Frank Jacobsen

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c-MET is considered a possible therapeutic target in numerous tumor types and is also a candidate regulator of response to anti-HER2 and anti-epidermal growth factor receptor (EGFR) therapy. The aim of this study was to determine the prevalence and clinical significance of c-MET expression in hormone-naïve prostate cancers. A pre-existing prostate tissue(More)
BACKGROUND AND AIMS Amplification of the fibroblast growth factor receptor 1 (FGFR1) is believed to predict response to multi-kinase inhibitors targeting FGFR1. Esophageal cancer is an aggressive disease, for which novel targeted therapies are highly warranted. METHODS This study was designed to investigate the prevalence and clinical significance of(More)
γ-glutamyl-hydrolase (GGH) is a ubiquitously-expressed enzyme that regulates intracellular folate metabolism for cell proliferation, DNA synthesis, and repair. Employing GGH immunohistochemistry on a tissue microarray with 12,427 prostate cancers, we found that GGH expression was negative to low in normal prostate epithelium, whereas 88.3% of our 10,562(More)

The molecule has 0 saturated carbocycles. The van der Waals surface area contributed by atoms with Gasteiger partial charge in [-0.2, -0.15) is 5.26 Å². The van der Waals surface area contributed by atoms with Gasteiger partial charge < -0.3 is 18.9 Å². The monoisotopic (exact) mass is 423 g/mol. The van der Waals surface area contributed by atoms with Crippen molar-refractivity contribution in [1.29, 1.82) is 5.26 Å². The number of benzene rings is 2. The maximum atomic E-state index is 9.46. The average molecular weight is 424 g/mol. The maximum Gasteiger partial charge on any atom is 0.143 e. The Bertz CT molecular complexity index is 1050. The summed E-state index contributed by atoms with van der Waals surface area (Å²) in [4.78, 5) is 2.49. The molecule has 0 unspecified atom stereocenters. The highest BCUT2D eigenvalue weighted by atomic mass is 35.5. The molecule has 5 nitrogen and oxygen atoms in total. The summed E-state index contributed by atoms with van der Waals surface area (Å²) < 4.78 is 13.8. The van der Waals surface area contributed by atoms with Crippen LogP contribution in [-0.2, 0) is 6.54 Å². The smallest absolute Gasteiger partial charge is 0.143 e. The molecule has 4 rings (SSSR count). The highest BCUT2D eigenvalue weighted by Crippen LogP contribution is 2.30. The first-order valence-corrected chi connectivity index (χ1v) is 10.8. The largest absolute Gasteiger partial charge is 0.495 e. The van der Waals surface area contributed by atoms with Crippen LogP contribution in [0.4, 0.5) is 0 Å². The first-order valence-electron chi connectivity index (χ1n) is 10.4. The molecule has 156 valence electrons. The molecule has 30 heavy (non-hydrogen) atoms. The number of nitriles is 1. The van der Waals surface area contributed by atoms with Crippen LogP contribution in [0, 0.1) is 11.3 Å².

The A Disintegrin and Metalloproteinase (ADAM) family of endopeptidases plays a role in many solid cancers and includes promising targets for anticancer therapies. Deregulation of ADAM15 has been linked to tumor aggressiveness and cell line studies suggest that ADAM15 overexpression may also be implicated in prostate cancer. To evaluate the impact of ADAM15(More)
Deletion of chromosome 8p is the second most frequent genomic alteration in prostate cancer. To better understand its clinical significance, 8p deletion was analyzed by fluorescence in-situ hybridization on a prostate cancer tissue microarray. 8p deletion was found in 2,581 of 7,017 cancers (36.8%), and was linked to unfavorable tumor phenotype. 8p deletion(More)
Deletion of 18q recurrently occurs in prostate cancer. To evaluate its clinical relevance, dual labeling fluorescence in-situ hybridization (FISH) using probes for 18q21 and centromere 18 was performed on a prostate cancer tissue microarray (TMA). An 18q deletion was found in 517 of 6,881 successfully analyzed cancers (7.5%). 18q deletion was linked to(More)
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